Before, localized COVID-19 hot spots led to bed shortages, but there were usually hospitals in the region not as affected that could accept a transfer. Now, as the highly contagious delta variant envelops swaths of low-vaccination states all at once, it becomes harder to find nearby hospitals that are not slammed.
“Wait times can now be measured in days,” said Darrell Pile, CEO of the SouthEast Texas Regional Advisory Council, which helps coordinate patient transfers across a 25-county region.
Recently, Dr. Cedric Dark, a Houston emergency physician and assistant professor of emergency medicine at Baylor College of Medicine, said he saw a critically ill COVID-19 patient waiting in the emergency room for an ICU bed to open. The doctor worked eight hours, went home and came in the next day. The patient was still waiting.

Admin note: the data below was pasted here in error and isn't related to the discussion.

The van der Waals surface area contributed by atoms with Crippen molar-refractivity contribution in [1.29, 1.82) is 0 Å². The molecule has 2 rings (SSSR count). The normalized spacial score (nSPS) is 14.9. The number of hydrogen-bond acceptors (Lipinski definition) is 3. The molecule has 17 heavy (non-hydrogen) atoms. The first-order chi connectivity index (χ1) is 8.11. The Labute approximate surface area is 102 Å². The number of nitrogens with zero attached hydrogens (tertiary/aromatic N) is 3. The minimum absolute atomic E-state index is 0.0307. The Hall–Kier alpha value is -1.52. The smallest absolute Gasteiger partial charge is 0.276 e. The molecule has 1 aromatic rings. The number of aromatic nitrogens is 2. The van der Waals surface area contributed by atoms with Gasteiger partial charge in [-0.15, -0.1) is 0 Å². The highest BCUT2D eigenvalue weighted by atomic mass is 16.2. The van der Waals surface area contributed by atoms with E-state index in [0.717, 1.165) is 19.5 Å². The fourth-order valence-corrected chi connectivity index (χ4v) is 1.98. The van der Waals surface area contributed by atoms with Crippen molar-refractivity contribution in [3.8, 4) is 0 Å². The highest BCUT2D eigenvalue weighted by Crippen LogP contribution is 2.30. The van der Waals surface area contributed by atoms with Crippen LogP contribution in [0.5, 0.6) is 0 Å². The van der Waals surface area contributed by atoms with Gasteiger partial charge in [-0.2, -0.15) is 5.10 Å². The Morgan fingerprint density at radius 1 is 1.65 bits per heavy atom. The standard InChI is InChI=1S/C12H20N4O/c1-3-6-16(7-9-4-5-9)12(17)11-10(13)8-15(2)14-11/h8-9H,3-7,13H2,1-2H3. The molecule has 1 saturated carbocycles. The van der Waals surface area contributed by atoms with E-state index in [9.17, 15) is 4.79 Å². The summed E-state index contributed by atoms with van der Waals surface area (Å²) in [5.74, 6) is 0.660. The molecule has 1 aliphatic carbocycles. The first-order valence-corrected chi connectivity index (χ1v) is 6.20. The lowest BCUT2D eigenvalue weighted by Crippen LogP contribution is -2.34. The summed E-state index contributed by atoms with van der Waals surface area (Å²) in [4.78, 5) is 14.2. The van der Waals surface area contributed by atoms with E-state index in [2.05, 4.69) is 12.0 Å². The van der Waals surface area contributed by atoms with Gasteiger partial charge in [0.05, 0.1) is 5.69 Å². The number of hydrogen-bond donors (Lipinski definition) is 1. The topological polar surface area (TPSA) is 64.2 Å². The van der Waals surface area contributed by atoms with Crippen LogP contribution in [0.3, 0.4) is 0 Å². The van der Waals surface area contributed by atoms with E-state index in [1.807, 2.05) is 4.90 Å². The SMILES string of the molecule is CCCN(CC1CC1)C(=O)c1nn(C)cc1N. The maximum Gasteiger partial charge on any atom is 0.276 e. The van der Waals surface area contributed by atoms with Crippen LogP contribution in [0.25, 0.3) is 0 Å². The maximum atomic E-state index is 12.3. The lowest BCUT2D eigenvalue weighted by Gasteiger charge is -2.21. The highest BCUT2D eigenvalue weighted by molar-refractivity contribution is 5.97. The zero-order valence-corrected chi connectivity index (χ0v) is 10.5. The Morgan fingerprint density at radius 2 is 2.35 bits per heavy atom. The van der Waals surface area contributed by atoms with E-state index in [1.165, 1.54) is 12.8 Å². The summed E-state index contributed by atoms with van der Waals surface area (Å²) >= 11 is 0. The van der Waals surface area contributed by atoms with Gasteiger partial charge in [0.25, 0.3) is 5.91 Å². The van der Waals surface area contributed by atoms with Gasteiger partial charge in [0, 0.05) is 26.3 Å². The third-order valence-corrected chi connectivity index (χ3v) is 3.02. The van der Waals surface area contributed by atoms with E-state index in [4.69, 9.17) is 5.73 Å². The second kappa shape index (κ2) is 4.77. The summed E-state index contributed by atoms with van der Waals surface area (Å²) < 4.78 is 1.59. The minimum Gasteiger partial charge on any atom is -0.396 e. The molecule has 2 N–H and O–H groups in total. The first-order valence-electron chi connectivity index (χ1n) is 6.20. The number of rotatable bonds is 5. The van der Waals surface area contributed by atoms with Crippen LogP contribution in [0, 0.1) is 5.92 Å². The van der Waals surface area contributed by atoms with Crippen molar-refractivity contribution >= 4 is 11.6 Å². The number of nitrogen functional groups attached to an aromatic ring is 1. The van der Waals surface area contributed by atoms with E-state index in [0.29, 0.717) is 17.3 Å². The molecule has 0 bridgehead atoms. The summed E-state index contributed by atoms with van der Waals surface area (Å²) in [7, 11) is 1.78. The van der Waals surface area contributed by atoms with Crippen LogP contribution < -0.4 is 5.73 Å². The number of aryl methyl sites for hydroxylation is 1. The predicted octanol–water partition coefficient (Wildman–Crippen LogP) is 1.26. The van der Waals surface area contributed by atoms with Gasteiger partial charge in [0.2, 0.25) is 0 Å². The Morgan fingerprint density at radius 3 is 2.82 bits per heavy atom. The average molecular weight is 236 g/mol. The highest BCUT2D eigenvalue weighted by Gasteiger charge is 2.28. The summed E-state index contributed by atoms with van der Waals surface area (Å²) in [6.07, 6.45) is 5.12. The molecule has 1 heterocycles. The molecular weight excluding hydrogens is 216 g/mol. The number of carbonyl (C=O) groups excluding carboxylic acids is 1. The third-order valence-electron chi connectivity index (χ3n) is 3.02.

Holding a seriously ill patient in an emergency room while waiting for an in-patient bed to open is known as boarding. The longer the wait, the more dangerous it can be for the patient, studies have found. Not only do patients ultimately end up staying in the hospital or the ICU longer, some research suggests that long waits for a bed will worsen their condition and may increase the risk of in-hospital death.
That’s what happened last month in Texas.
Even if you are vaccinated, any other kind of medical emergency will now be impacted by an unvaccinated COVID-19 patient occupying the hospital bed you needed. These differences in outcomes are the direct costs, both in lives and dollars, willfully and narcissistically incurred on our society by those who choose to remain unvaccinated.